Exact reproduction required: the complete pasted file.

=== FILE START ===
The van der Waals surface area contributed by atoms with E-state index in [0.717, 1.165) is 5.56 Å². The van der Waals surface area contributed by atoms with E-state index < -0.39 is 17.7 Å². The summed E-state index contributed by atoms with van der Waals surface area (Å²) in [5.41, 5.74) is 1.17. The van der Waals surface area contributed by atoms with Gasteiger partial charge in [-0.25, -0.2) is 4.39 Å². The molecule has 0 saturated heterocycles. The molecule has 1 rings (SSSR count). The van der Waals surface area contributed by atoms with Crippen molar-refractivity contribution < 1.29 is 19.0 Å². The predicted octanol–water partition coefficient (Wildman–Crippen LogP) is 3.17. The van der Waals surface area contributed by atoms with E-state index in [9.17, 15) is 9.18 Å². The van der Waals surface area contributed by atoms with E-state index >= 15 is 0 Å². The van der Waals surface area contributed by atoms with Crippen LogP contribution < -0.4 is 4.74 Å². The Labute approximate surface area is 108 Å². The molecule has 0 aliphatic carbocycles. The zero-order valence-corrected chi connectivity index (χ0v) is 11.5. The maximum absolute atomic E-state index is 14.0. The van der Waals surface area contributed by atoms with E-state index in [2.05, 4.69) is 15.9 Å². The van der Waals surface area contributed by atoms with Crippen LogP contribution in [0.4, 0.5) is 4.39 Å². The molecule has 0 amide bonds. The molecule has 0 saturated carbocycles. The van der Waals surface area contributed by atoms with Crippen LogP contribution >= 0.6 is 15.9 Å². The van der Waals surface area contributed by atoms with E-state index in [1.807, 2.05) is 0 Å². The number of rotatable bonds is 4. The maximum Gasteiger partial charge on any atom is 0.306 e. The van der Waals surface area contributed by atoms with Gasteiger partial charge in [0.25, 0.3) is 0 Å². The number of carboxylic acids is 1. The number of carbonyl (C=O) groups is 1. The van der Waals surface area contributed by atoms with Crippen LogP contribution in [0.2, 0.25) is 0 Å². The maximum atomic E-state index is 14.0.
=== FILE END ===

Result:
The van der Waals surface area contributed by atoms with E-state index in [0.717, 1.165) is 5.56 Å². The van der Waals surface area contributed by atoms with E-state index < -0.39 is 17.7 Å². The summed E-state index contributed by atoms with van der Waals surface area (Å²) in [5.41, 5.74) is 1.17. The van der Waals surface area contributed by atoms with Gasteiger partial charge in [-0.25, -0.2) is 4.39 Å². The molecule has 0 saturated heterocycles. The molecule has 1 rings (SSSR count). The van der Waals surface area contributed by atoms with Crippen molar-refractivity contribution < 1.29 is 19.0 Å². The predicted octanol–water partition coefficient (Wildman–Crippen LogP) is 3.17. The van der Waals surface area contributed by atoms with E-state index in [9.17, 15) is 9.18 Å². The van der Waals surface area contributed by atoms with E-state index >= 15 is 0 Å². The van der Waals surface area contributed by atoms with Crippen LogP contribution < -0.4 is 4.74 Å². The Labute approximate surface area is 108 Å². The molecule has 0 aliphatic carbocycles. The zero-order valence-corrected chi connectivity index (χ0v) is 11.5. The maximum absolute atomic E-state index is 14.0. The van der Waals surface area contributed by atoms with E-state index in [2.05, 4.69) is 15.9 Å². The van der Waals surface area contributed by atoms with Crippen LogP contribution in [0.4, 0.5) is 4.39 Å². The molecule has 0 amide bonds. The molecule has 0 saturated carbocycles. The van der Waals surface area contributed by atoms with Crippen LogP contribution >= 0.6 is 15.9 Å². The van der Waals surface area contributed by atoms with E-state index in [1.807, 2.05) is 0 Å². The number of rotatable bonds is 4. The maximum Gasteiger partial charge on any atom is 0.306 e. The van der Waals surface area contributed by atoms with Gasteiger partial charge in [0.25, 0.3) is 0 Å². The number of carboxylic acids is 1. The number of carbonyl (C=O) groups is 1. The van der Waals surface area contributed by atoms with Crippen LogP contribution in [0.2, 0.25) is 0 Å². The maximum atomic E-state index is 14.0.